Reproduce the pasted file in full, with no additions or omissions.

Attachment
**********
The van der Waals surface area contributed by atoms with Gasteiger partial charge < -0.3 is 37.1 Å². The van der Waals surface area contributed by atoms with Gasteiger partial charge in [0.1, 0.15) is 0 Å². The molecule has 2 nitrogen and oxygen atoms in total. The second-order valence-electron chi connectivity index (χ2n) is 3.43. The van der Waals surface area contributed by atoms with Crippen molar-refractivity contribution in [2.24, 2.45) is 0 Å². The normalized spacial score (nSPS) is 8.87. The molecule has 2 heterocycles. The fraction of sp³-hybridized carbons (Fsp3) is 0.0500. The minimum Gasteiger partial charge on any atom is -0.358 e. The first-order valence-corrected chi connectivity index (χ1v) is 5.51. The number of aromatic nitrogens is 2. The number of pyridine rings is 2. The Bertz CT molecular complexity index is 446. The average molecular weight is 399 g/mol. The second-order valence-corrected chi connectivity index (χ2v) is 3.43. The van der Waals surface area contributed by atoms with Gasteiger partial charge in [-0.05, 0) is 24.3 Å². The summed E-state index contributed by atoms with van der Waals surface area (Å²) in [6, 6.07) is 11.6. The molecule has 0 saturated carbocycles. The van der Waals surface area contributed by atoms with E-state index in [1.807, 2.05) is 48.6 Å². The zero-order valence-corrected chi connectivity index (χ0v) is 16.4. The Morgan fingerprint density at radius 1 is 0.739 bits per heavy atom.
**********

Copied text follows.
The van der Waals surface area contributed by atoms with Gasteiger partial charge < -0.3 is 37.1 Å². The van der Waals surface area contributed by atoms with Gasteiger partial charge in [0.1, 0.15) is 0 Å². The molecule has 2 nitrogen and oxygen atoms in total. The second-order valence-electron chi connectivity index (χ2n) is 3.43. The van der Waals surface area contributed by atoms with Crippen molar-refractivity contribution in [2.24, 2.45) is 0 Å². The normalized spacial score (nSPS) is 8.87. The molecule has 2 heterocycles. The fraction of sp³-hybridized carbons (Fsp3) is 0.0500. The minimum Gasteiger partial charge on any atom is -0.358 e. The first-order valence-corrected chi connectivity index (χ1v) is 5.51. The number of aromatic nitrogens is 2. The number of pyridine rings is 2. The Bertz CT molecular complexity index is 446. The average molecular weight is 399 g/mol. The second-order valence-corrected chi connectivity index (χ2v) is 3.43. The van der Waals surface area contributed by atoms with Gasteiger partial charge in [-0.05, 0) is 24.3 Å². The summed E-state index contributed by atoms with van der Waals surface area (Å²) in [6, 6.07) is 11.6. The molecule has 0 saturated carbocycles. The van der Waals surface area contributed by atoms with E-state index in [1.807, 2.05) is 48.6 Å². The zero-order valence-corrected chi connectivity index (χ0v) is 16.4. The Morgan fingerprint density at radius 1 is 0.739 bits per heavy atom.